Hillary: Just like any long activity, at some point you get into a flow state. The couple of times that I found myself really flowing and moving seemingly effortlessly were definitely high points. Also, anyone who has spent sunset and sunrise in the mountains knows it’s really incredible to see the light changing in such beautiful environments. We were up over 3,400 meters high in the mountains and the light was so beautiful.

I think the low points are pretty obvious for me. The first was well after sunset when my phone pinged to tell me that it was bedtime. And I was just about to head into a full night of skiing and I was already feeling pretty sleepy. It was really hard to maintain motivation.

The other obvious low point was at the end when my partner Valentine got really sick. She spent the last two hours unable to keep any food down. She was deep in the pain cave. It was a tough time to put our heads down and keep going. That was the biggest low for the two of us.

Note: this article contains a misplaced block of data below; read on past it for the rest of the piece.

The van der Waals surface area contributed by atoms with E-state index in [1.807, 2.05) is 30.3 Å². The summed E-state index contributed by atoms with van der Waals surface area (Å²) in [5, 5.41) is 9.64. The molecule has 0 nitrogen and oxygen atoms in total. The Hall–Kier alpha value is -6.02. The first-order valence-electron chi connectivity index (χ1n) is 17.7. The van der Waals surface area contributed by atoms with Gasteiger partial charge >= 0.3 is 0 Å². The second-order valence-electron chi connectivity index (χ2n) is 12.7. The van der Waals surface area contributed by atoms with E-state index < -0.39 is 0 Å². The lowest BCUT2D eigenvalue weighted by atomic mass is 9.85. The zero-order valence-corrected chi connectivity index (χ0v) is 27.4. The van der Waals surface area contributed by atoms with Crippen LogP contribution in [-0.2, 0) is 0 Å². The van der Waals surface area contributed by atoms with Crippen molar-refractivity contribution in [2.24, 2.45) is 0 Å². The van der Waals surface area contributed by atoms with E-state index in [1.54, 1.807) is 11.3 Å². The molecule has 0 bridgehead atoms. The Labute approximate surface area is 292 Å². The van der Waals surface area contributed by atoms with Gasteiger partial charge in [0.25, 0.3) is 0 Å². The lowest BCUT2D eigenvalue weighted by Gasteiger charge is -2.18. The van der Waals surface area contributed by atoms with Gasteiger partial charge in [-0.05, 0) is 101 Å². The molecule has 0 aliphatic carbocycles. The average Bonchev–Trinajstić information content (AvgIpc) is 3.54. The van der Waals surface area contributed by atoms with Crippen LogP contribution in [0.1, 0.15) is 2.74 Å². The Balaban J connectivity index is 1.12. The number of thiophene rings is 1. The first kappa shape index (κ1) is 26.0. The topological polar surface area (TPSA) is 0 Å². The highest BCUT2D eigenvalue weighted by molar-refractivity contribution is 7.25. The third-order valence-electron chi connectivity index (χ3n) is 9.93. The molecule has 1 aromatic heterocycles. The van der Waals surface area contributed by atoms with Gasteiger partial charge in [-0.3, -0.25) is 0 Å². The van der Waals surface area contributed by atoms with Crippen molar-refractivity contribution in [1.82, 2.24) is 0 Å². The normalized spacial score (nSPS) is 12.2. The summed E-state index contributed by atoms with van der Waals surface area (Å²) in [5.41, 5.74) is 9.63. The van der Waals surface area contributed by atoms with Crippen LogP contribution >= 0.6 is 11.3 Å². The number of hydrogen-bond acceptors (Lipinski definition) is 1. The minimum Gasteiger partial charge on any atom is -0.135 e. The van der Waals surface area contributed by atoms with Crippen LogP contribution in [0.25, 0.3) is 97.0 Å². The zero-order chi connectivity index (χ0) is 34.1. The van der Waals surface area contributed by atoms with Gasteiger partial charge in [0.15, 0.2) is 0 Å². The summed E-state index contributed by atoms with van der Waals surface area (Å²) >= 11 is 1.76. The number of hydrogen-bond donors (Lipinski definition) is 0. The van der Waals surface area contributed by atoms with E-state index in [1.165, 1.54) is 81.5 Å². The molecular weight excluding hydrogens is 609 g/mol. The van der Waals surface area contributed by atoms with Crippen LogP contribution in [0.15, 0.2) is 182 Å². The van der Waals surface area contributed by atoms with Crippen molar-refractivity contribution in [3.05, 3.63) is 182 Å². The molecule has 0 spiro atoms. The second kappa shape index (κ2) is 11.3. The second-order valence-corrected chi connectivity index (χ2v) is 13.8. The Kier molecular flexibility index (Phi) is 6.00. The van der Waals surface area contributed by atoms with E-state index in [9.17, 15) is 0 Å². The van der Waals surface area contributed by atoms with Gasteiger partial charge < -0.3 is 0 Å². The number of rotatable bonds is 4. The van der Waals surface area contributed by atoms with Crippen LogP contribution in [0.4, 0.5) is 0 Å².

There were a couple of surprises, one positive and one negative. The negative surprise was on the ski descent to Bourg St Pierre, which is just north of the Grand St Bernard Pass, in Switzerland. That’s where we learned that, over the past week, the snow had melted and there was none left in the valley. So, we had an unexpected run down a long paved road in ski boots. That section slowed us down a lot and was really painful. So that was not a good surprise.

The incredible surprise aid station at Col de l’Evèque (3380m), 9.5 hours after the last aid at the Swiss village of Bourg Saint Pierre. Just two cols to go! (Photo courtesy of Alex Earle.)

A great surprise, though, was that Brad, my friend Alex Earle and Ben Tibbetts had set up an incredible aid station at the Col de l’Evêque. That’s a pass at 3380m on the Switzerland – Italy border. We knew that they were up there, but we thought they would just have a thermos of tea. Instead, they brought up a tent and dug out an amazing aid station with benches and everything. That was just such an incredible morale boost, after we had been going for 22 hours.